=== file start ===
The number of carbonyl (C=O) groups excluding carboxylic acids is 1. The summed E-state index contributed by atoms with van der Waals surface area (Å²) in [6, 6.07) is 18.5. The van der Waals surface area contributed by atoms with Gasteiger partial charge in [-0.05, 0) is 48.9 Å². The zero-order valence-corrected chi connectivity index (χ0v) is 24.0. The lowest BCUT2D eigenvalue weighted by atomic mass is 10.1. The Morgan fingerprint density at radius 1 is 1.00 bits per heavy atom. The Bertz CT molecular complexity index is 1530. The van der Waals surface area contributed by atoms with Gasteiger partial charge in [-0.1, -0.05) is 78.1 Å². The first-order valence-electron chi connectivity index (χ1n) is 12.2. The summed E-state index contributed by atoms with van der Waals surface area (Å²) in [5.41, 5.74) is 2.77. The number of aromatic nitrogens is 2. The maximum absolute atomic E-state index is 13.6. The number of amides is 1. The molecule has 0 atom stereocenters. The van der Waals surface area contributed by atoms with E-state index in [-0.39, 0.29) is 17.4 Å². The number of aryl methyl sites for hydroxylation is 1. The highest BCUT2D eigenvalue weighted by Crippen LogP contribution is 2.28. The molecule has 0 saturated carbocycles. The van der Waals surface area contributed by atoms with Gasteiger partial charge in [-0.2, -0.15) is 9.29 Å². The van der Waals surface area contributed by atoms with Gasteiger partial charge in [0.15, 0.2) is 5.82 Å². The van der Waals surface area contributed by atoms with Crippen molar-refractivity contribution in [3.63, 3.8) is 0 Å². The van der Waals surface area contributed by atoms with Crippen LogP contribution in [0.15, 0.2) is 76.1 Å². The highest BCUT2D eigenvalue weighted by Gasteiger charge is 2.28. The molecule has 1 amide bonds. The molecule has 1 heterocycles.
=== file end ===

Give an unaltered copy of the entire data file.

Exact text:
The number of carbonyl (C=O) groups excluding carboxylic acids is 1. The summed E-state index contributed by atoms with van der Waals surface area (Å²) in [6, 6.07) is 18.5. The van der Waals surface area contributed by atoms with Gasteiger partial charge in [-0.05, 0) is 48.9 Å². The zero-order valence-corrected chi connectivity index (χ0v) is 24.0. The lowest BCUT2D eigenvalue weighted by atomic mass is 10.1. The Morgan fingerprint density at radius 1 is 1.00 bits per heavy atom. The Bertz CT molecular complexity index is 1530. The van der Waals surface area contributed by atoms with Gasteiger partial charge in [-0.1, -0.05) is 78.1 Å². The first-order valence-electron chi connectivity index (χ1n) is 12.2. The summed E-state index contributed by atoms with van der Waals surface area (Å²) in [5.41, 5.74) is 2.77. The number of aromatic nitrogens is 2. The maximum absolute atomic E-state index is 13.6. The number of amides is 1. The molecule has 0 atom stereocenters. The van der Waals surface area contributed by atoms with E-state index in [-0.39, 0.29) is 17.4 Å². The number of aryl methyl sites for hydroxylation is 1. The highest BCUT2D eigenvalue weighted by Crippen LogP contribution is 2.28. The molecule has 0 saturated carbocycles. The van der Waals surface area contributed by atoms with Gasteiger partial charge in [-0.2, -0.15) is 9.29 Å². The van der Waals surface area contributed by atoms with Gasteiger partial charge in [0.15, 0.2) is 5.82 Å². The van der Waals surface area contributed by atoms with Crippen molar-refractivity contribution in [3.63, 3.8) is 0 Å². The van der Waals surface area contributed by atoms with Crippen LogP contribution in [0.15, 0.2) is 76.1 Å². The highest BCUT2D eigenvalue weighted by Gasteiger charge is 2.28. The molecule has 1 amide bonds. The molecule has 1 heterocycles.